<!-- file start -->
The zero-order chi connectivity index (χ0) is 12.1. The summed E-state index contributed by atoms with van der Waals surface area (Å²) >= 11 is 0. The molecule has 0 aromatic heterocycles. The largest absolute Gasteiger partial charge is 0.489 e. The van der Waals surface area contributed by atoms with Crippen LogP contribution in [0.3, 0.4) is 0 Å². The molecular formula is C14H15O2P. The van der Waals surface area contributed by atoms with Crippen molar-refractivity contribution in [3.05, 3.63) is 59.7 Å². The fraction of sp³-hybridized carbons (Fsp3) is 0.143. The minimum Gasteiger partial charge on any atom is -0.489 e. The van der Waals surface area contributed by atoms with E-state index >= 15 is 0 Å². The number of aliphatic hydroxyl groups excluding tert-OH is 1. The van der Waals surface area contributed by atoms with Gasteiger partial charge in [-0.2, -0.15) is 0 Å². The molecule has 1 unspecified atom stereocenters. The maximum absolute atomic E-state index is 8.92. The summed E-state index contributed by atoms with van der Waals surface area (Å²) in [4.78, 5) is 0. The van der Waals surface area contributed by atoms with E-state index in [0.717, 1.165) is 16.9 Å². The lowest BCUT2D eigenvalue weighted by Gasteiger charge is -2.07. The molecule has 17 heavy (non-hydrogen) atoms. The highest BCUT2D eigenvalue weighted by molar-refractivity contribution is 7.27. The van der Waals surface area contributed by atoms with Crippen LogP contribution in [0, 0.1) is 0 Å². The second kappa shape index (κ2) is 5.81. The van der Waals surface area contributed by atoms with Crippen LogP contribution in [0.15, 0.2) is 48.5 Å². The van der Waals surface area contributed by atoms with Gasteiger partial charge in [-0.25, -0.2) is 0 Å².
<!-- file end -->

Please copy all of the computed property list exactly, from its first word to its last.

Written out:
The zero-order chi connectivity index (χ0) is 12.1. The summed E-state index contributed by atoms with van der Waals surface area (Å²) >= 11 is 0. The molecule has 0 aromatic heterocycles. The largest absolute Gasteiger partial charge is 0.489 e. The van der Waals surface area contributed by atoms with Crippen LogP contribution in [0.3, 0.4) is 0 Å². The molecular formula is C14H15O2P. The van der Waals surface area contributed by atoms with Crippen molar-refractivity contribution in [3.05, 3.63) is 59.7 Å². The fraction of sp³-hybridized carbons (Fsp3) is 0.143. The minimum Gasteiger partial charge on any atom is -0.489 e. The van der Waals surface area contributed by atoms with E-state index >= 15 is 0 Å². The number of aliphatic hydroxyl groups excluding tert-OH is 1. The van der Waals surface area contributed by atoms with Gasteiger partial charge in [-0.2, -0.15) is 0 Å². The molecule has 1 unspecified atom stereocenters. The maximum absolute atomic E-state index is 8.92. The summed E-state index contributed by atoms with van der Waals surface area (Å²) in [4.78, 5) is 0. The van der Waals surface area contributed by atoms with E-state index in [0.717, 1.165) is 16.9 Å². The lowest BCUT2D eigenvalue weighted by Gasteiger charge is -2.07. The molecule has 17 heavy (non-hydrogen) atoms. The highest BCUT2D eigenvalue weighted by molar-refractivity contribution is 7.27. The van der Waals surface area contributed by atoms with Crippen LogP contribution in [0, 0.1) is 0 Å². The second kappa shape index (κ2) is 5.81. The van der Waals surface area contributed by atoms with Crippen LogP contribution in [0.15, 0.2) is 48.5 Å². The van der Waals surface area contributed by atoms with Gasteiger partial charge in [-0.25, -0.2) is 0 Å².